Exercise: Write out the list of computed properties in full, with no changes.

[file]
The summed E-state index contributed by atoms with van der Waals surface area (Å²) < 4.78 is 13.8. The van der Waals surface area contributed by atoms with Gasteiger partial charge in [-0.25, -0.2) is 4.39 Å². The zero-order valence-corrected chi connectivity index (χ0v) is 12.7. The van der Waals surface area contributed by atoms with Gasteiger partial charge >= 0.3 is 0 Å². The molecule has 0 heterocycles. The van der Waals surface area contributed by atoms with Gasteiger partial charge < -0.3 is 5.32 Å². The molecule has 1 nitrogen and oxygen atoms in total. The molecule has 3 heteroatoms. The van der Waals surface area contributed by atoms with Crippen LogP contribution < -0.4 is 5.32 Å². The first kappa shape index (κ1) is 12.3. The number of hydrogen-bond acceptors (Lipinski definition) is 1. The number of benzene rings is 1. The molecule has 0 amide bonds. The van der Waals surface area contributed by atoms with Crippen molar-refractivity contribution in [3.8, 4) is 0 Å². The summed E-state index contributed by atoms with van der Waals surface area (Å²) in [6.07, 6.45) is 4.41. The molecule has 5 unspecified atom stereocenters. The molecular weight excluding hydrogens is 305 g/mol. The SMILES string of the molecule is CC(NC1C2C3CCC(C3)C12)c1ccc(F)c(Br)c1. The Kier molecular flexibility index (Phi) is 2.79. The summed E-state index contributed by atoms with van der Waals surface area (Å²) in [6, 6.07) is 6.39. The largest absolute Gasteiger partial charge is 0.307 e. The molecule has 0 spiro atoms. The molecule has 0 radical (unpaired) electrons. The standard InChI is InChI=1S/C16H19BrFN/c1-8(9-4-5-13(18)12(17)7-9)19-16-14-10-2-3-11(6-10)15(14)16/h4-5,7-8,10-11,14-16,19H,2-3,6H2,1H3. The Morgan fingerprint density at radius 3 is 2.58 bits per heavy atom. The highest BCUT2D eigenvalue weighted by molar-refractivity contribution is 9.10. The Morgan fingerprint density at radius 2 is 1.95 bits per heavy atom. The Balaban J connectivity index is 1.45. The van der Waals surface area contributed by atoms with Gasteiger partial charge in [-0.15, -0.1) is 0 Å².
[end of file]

The summed E-state index contributed by atoms with van der Waals surface area (Å²) < 4.78 is 13.8. The van der Waals surface area contributed by atoms with Gasteiger partial charge in [-0.25, -0.2) is 4.39 Å². The zero-order valence-corrected chi connectivity index (χ0v) is 12.7. The van der Waals surface area contributed by atoms with Gasteiger partial charge >= 0.3 is 0 Å². The molecule has 0 heterocycles. The van der Waals surface area contributed by atoms with Gasteiger partial charge < -0.3 is 5.32 Å². The molecule has 1 nitrogen and oxygen atoms in total. The molecule has 3 heteroatoms. The van der Waals surface area contributed by atoms with Crippen LogP contribution < -0.4 is 5.32 Å². The first kappa shape index (κ1) is 12.3. The number of hydrogen-bond acceptors (Lipinski definition) is 1. The number of benzene rings is 1. The molecule has 0 amide bonds. The van der Waals surface area contributed by atoms with Crippen molar-refractivity contribution in [3.8, 4) is 0 Å². The summed E-state index contributed by atoms with van der Waals surface area (Å²) in [6.07, 6.45) is 4.41. The molecule has 5 unspecified atom stereocenters. The molecular weight excluding hydrogens is 305 g/mol. The SMILES string of the molecule is CC(NC1C2C3CCC(C3)C12)c1ccc(F)c(Br)c1. The Kier molecular flexibility index (Phi) is 2.79. The summed E-state index contributed by atoms with van der Waals surface area (Å²) in [6, 6.07) is 6.39. The largest absolute Gasteiger partial charge is 0.307 e. The molecule has 0 spiro atoms. The molecule has 0 radical (unpaired) electrons. The standard InChI is InChI=1S/C16H19BrFN/c1-8(9-4-5-13(18)12(17)7-9)19-16-14-10-2-3-11(6-10)15(14)16/h4-5,7-8,10-11,14-16,19H,2-3,6H2,1H3. The Morgan fingerprint density at radius 3 is 2.58 bits per heavy atom. The highest BCUT2D eigenvalue weighted by molar-refractivity contribution is 9.10. The Morgan fingerprint density at radius 2 is 1.95 bits per heavy atom. The Balaban J connectivity index is 1.45. The van der Waals surface area contributed by atoms with Gasteiger partial charge in [-0.15, -0.1) is 0 Å².